One-on-One with the Latest Food Network Star Finalist to Go Home
With only 11 short weeks to ready finalists before a winner will be chosen, the Food Network Star beast is such that week after week, hopeful competitors will fall, faced with the crushing disappointment of elimination. Here on Star Talk, we'll be bringing you the first exclusive exit interviews with the ousted finalists as they're sent home. Check back here every Sunday night for new one-on-one chats to hear from the just-eliminated competitors, learn their thoughts on the competition, and find out how they feel about the mentors' critiques of their final dishes and presentations. We're about to break down the ins and outs of tonight's new episodes and reveal who went home, so if you've yet to watch the show, read no further until then.
Though Ana was ultimately sent home tonight, in some ways Week 9 proved to be a good one for her. After weeks of struggling with her presentations, she finally delivered strong performances back to back — first with her daughter Beba in the Mentor Challenge and again in the Star Challenge as she hosted a St. Patrick's Day party. But according to Bobby Flay, that progress wasn't enough in comparison to Damiano's, Jernard's and Tregaye's showings. "The problem is is that these guys have been doing that for a long time, and so you've sort of just entered the party," he told her. Also, for the first time this week, Ana delivered not one but three lackluster offerings. In honor of National Pretzel Day, she showcased churros, but they were heavy, according to the mentors. And at her St. Paddy's Day bash, her Cuban-inspired empanadas and shepherd's pie were flops, as Giada told her simply: "This is, like, not Ana. It's very bland." Her untimely missteps in the kitchen were enough to force her elimination, while Damiano, Jernard and Tregaye advanced to next week's penultimate episode.
Read on below to hear from Ana and get her take on what went down this season.
Ana Quincoces: I mean, I expected it. I definitely expected it. I had regret because I was upset that I didn’t peak sooner in the season, and I was, in a way, optimistic about the opportunity of coming back. ... I was also disappointed obviously ... but I mean, I did expect it, and I was regretful. I was regretful that I didn’t kind of bring it all together sooner because my last presentation was so good, and I was like, why didn’t I just do that? And I knew that the judges felt that they had no choice but to let me go, because my fellow finalists had been doing that longer.
Eddy Chen, 2016, Television Food Network, G.P. All Rights Reserved.
AQ: The mentors are hard to please, because on the one hand, I tend to overthink things and do too much, and I think that I had the hardest challenge by far. St. Paddy’s Day — Cuban to St Patrick’s Day, I mean, that’s really far away from each other, and I’ve never cooked anything bland before. In fact, Bobby always says that I season very aggressively, and I do. So, I don’t believe that it was bland. ... I think that my presentation was spot-on. I was really comfortable, I was myself. ... I feel good that when I left, I left on a high note. I would have been miserable had I never been able to bring it together in the presentation department. My food had been good consistently throughout the season. I really got no criticism on my food, so the fact that I was finally able to bring the presentation, I just felt like if I leave now, I’m OK, and that’s how it happened. ... I also felt that it was fair. You know, it was fair. I mean, yes, these are the people who had done the presentations better than I had, they had found their voice sooner than I did, so, oh, I did it once and somebody else gets to leave? That’s not really fair. So, I was OK with it.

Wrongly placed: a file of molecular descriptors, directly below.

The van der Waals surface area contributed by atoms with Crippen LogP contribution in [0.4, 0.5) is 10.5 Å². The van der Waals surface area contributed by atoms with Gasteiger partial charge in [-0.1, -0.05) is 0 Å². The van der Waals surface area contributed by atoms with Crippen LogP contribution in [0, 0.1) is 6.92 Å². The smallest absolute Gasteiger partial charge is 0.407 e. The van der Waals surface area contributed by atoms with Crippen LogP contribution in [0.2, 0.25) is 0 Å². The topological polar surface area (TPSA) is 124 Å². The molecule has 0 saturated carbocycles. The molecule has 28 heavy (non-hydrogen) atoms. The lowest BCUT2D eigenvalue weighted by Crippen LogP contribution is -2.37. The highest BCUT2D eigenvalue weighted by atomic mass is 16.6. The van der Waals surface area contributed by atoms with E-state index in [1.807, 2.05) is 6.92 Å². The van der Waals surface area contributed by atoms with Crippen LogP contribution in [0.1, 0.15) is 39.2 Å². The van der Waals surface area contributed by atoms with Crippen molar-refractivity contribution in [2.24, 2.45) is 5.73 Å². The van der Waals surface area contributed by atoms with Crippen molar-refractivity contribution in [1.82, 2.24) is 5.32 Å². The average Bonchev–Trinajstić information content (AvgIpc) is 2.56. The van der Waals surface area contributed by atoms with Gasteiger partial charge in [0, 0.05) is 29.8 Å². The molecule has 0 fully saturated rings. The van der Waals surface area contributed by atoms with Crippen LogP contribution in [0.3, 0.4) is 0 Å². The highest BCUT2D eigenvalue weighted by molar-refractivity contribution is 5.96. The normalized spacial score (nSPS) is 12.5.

AQ: It's everything that you are, the essence of who you are. You have to bring all that, and you don’t care whether you look pretty and you don’t care about any of that stuff. You just care that they love your food and that you can show them who you are from a culinary point of view, who you are as a person, your stories. I mean, it requires juggling so many things at once: You have to tell a story, you have to be able to describe food, you have to use edible words. You can’t use words that don’t mean anything to anybody, and you have to produce amazing food with great textures, great balance of flavors in a limited amount of time, and doing all of that at one time, it’s just, it really just requires everything that you are. And, you know, it’s 15-hour days sometimes. It’s just so much, but it’s the most-exhilarating thing I’ve ever done. I mean, I just don’t regret one second of it. It’s just been so much fun, and for me, like, I would see people, like, right before a cook they were so nervous and they were pacing, and I — every time they threw a curve ball at me, I was just like, "This is so fun." It was just fun for me. I love it. Like, playing with food and just figuring out who you are ... I guess it’s a different time in my life too. I’m older than the other people, and I just, I’ve done so many things in my life, and this is just such a fun challenge for me.